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For nearly 20 years now, Ben Chasny has been releasing a steady stream of records as Six Organs of Admittance, playing with other bands (Comets on Fire, Rangda) and participating in countless one-off collaborations. But 2015 found the psych-folk guitar hero embarking on a different kind of touring. The two Six Organs album he issued that year—Hexadic and Hexadic II—weren’t just complementary electric/acoustic riffs on the same material. They were also veritable display models for a new, open-source model of composition that Chasny had developed, through specially notated and arranged playing cards. Explaining the concept—known as the Hexadic system—required Chasny to write an accompanying book, issue his own line of cards, draft up diagrams, and maintain an extensive section of related resources on his website. And for added clarity, he even hosted a series of lectures on the subject.
But as much as the Hexadic project seemed to announce a new phase in Chasny’s career, its sheer scope and complexity has, for now at least, had the opposite effect—that is, it’s prompted Chasny to pursue simpler pleasures in his music. With Burning the Threshold, he reverts to the acoustic idyll last heard on 2011’s Asleep on the Floodplain. However, where that melodically-focused record could drift off into oscillating 12-minute odysseys, the new album puts a premium on clarity and concision. Quite simply, this is the warmest, most welcoming, and accessible album in Six Organs’ canon—which may come as a disappointment to fans who prefer Chasny’s more extreme excursions. But for those who first encountered Chasny alongside Devendra Banhart and Joanna Newsom in 2004-era New Weird America magazine features, and haven’t kept up with his prolific pace, this is the perfect place to rediscover his mesmerizing musicianship and sublime songcraft.
Chasny wrote Burning the Threshold while working on a musical based on the life of Wallace Stevens, and the though the two projects aren’t directly related, the poet’s magic realist approach shaped the album’s thematic framework. Like his participatory approach to promoting Hexadic, Chasny has a way of translating weighty, obtuse ideas from science and theology into pure, easily relatable messaging. On “Things As They Are,” Chasny invokes Stevens’ necessary-angel archetype to meditate on the relationship between natural wonder and human progress. On “Adoration Song,” he becomes possibly the first indie rock artist to namedrop French philosopher Gaston Bachelard in song when he intones, “our friend Gaston says we’re made of lines,” before channeling that sentiment into a jubilant chorus. Over vigorous open-chord strums, he exhorts, “Rise up now!/So Sun softly speaks/Adoration comes from our softened beaks,” transforming the song into an oblique protest anthem at a time when the very concept of compassion feels like it’s under attack by the powers that be.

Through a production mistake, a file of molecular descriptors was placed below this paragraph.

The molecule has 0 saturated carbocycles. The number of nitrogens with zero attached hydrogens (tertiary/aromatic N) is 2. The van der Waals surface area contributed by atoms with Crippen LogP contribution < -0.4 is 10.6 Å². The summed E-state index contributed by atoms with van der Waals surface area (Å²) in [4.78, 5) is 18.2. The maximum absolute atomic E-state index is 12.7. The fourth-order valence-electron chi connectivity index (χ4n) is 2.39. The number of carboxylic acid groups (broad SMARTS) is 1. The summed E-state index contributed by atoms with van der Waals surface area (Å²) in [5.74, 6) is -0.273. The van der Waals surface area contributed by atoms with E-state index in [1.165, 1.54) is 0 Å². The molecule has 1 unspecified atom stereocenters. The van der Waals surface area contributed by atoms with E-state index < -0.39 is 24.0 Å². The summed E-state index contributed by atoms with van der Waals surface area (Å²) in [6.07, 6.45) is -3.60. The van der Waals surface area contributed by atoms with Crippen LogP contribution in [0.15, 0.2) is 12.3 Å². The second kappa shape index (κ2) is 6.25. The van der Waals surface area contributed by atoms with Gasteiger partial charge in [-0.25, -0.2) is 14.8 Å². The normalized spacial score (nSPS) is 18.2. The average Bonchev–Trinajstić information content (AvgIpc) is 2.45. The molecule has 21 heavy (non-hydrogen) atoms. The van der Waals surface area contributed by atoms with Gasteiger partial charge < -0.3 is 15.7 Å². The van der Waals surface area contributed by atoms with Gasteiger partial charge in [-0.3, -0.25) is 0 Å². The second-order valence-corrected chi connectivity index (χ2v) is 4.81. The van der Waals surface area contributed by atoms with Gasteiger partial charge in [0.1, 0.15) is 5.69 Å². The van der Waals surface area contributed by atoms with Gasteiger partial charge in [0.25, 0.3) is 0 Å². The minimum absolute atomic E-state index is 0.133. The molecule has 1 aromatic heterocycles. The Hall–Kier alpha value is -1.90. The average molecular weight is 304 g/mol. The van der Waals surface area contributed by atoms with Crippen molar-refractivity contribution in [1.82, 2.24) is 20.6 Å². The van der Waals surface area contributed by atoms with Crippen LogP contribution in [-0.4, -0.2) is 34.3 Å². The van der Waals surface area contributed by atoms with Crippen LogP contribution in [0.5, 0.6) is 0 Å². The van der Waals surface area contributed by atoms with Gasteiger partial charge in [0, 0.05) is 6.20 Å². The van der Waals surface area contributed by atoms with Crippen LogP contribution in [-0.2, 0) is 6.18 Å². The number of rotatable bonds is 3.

Though it ranks among Chasny’s most gentle records, Burning the Threshold nonetheless accommodates a large supporting cast of avant-rock all stars who lend these intimately scaled songs a greater dimension. The gorgeous “Under Fixed Stars” takes the hushed intro to the Rolling Stones’ “Moonlight Mile” and spins it out into a mantra, with Damon & Naomi’s hypnotic hums swaddling some of Chasny’s most tender lyrics to date (“I kept your letters inside my sleeve/Between my heart and my hand they breathe”). The instrumental “Around the Axis,” by contrast, sees Chasny squaring off against finger-picking phenom Ryley Walker in a left channel/right channel duel, their tense, tangled interplay blurring the line between harmony and discord. And in the album’s lone act of aggression, “Taken by Ascent,” Chasny busts out his electric to shred overtop a taut, Chris Corsano-powered groove, with haunting guest vocals from Haley Fohr (a.k.a. Circuit Des Yeux) intensifying the song’s ominous thrust.
But that proves to be a fleeting black-could intrusion on an album that otherwise brims with sunrise-summoning optimism, where every glistening guitar pluck seems to shake off the morning dew. Beyond the Threshold hits its rapturous peak on “St. Eustace,” which resembles a Zeppelin III folk jam given a kosmische spin courtesy of Cooper Crain’s splendorous synth drones. The song is named for the second-century Roman warrior who gave himself over to Christianity after seeing a vision of a crucifix hovering between the antlers of the deer he was hunting. Likewise, Beyond the Threshold is a means to coax ecstatic experiences from everyday occurrences—whether through communion with God or just a bottle of Jager.Share